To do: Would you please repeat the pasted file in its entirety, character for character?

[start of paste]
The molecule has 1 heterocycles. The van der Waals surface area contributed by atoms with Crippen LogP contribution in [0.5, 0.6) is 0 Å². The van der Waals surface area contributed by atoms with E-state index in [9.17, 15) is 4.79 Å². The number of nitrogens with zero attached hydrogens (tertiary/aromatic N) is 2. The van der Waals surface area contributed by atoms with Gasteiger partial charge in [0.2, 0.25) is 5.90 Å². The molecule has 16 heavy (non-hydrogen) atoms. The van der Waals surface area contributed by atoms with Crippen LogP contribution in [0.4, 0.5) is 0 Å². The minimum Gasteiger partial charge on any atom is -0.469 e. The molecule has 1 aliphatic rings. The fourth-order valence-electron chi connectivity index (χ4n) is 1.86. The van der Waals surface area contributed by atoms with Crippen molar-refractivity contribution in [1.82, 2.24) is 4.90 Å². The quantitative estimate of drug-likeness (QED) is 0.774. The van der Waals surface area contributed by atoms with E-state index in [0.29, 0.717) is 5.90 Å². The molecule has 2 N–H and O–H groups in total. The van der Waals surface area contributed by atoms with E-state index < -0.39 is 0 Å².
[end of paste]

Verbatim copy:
The molecule has 1 heterocycles. The van der Waals surface area contributed by atoms with Crippen LogP contribution in [0.5, 0.6) is 0 Å². The van der Waals surface area contributed by atoms with E-state index in [9.17, 15) is 4.79 Å². The number of nitrogens with zero attached hydrogens (tertiary/aromatic N) is 2. The van der Waals surface area contributed by atoms with Gasteiger partial charge in [0.2, 0.25) is 5.90 Å². The molecule has 16 heavy (non-hydrogen) atoms. The van der Waals surface area contributed by atoms with Crippen LogP contribution in [0.4, 0.5) is 0 Å². The minimum Gasteiger partial charge on any atom is -0.469 e. The molecule has 1 aliphatic rings. The fourth-order valence-electron chi connectivity index (χ4n) is 1.86. The van der Waals surface area contributed by atoms with Crippen molar-refractivity contribution in [1.82, 2.24) is 4.90 Å². The quantitative estimate of drug-likeness (QED) is 0.774. The van der Waals surface area contributed by atoms with E-state index in [0.29, 0.717) is 5.90 Å². The molecule has 2 N–H and O–H groups in total. The van der Waals surface area contributed by atoms with E-state index < -0.39 is 0 Å².